However, network security is different from web server security. Perimeter defenses such as firewalls use rules to filter and block traffic that is predetermined to be “bad.” But when it comes to establishing, managing and securing websites, such network perimeter defenses are not designed to or appropriate to protect web servers from malicious attacks. 

Business and organizational websites have to be accessible to allow incoming traffic on coming into ports 80 (HTTP) and 443 (HTTPS) to access such web services, and nothing more. Because of this, network firewalls cannot analyze if this incoming web traffic is simply trying to learn more about a company or, alternatively, performing initial vulnerability scanning for a future cyberattack.

Web server hardening

When a new web server is being spun up, the first thing any security professional is going to do is perform a number of steps and set a number of configurations to secure — or harden — the device. Web server hardening refers to identifying and remediating and mitigating all known security issues and vulnerabilities that the web server and its applications before a malicious hacker exploits them.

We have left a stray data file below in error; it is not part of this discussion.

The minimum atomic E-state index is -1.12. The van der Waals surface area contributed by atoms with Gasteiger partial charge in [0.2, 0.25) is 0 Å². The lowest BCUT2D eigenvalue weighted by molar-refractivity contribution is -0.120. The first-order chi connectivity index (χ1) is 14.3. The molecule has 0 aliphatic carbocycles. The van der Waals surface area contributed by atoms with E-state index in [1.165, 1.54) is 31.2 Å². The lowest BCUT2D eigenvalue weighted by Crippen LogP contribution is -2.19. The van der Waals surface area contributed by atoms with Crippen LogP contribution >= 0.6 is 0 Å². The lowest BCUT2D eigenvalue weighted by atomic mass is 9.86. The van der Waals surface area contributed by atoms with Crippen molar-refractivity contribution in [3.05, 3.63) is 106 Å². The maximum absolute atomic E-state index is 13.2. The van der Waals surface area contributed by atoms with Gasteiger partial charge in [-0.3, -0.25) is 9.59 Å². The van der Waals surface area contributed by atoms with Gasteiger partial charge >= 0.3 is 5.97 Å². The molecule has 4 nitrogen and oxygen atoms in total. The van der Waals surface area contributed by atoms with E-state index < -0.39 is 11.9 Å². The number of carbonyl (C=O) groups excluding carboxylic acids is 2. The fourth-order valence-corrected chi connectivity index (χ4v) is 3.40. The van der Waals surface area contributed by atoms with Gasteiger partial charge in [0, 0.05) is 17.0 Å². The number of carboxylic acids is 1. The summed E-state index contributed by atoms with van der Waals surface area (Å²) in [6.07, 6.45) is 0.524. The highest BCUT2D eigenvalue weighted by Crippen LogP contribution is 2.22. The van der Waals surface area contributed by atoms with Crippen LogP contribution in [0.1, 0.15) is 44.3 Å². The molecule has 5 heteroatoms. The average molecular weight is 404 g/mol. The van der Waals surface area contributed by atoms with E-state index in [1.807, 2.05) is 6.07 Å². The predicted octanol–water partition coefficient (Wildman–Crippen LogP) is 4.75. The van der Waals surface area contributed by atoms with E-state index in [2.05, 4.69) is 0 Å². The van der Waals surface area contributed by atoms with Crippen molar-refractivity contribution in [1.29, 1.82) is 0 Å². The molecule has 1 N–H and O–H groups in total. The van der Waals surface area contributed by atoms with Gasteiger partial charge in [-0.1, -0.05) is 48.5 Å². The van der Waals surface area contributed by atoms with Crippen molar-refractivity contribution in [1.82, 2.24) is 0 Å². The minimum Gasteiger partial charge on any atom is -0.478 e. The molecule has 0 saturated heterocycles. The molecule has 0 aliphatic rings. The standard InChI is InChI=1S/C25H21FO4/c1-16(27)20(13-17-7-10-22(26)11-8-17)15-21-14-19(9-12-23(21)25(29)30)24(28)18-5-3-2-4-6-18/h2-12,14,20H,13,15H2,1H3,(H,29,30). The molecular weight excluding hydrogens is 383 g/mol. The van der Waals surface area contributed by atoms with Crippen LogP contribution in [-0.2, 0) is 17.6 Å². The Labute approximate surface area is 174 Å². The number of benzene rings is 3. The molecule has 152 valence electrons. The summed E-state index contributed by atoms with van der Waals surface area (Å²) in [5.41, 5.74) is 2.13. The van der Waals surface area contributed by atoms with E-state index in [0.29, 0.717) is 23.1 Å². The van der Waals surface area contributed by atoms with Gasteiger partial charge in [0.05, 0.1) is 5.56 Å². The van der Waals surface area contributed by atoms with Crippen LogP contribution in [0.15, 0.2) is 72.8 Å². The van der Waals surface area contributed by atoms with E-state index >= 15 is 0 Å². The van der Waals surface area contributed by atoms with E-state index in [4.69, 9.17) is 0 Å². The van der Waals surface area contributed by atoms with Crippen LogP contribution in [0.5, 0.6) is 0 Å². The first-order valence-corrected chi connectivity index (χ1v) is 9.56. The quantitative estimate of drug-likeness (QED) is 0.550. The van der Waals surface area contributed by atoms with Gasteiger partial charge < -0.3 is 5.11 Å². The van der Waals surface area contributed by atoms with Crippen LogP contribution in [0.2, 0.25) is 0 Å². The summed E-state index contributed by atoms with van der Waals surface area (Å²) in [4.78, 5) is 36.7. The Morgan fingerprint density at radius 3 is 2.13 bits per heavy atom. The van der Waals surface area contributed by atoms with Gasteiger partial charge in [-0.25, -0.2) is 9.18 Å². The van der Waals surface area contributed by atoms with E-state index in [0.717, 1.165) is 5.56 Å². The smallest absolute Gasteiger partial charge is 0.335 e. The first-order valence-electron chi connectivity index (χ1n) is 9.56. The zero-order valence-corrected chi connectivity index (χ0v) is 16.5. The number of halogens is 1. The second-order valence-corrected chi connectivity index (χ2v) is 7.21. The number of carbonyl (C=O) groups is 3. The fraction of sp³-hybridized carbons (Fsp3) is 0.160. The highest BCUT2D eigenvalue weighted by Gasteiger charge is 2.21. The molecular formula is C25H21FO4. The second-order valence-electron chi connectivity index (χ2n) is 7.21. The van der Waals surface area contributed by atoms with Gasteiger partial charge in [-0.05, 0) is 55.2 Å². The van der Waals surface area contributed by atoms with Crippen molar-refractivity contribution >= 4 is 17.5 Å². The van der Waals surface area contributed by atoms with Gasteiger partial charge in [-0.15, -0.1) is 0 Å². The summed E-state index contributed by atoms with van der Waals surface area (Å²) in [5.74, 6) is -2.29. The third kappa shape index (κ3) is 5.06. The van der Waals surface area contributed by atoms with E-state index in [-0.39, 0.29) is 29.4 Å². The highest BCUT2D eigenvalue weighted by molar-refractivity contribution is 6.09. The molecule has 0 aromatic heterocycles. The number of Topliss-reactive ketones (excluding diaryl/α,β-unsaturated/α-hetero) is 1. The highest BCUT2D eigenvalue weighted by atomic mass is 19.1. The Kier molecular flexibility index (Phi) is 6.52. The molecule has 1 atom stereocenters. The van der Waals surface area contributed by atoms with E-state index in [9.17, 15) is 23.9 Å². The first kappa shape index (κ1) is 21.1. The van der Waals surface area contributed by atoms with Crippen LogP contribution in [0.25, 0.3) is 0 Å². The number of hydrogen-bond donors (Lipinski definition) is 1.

Hardening a server includes not only ensuring that the software is running the latest operating system and patches, but also shutting down services, ports and other identifying information according to unique requirements of the organization and the device’s intended use. 

Web server hardening should occur in a development or testing environment before the web server and its applications are running “live” in production. Within these development environments, organizations can use several different tools and best practices to harden the web server, ranging from scanning the web application with a vulnerability scanner, conducting manual source code audit and quality review, completing penetration testing and ensuring that the device’s management console has the proper filters, rules and services in place.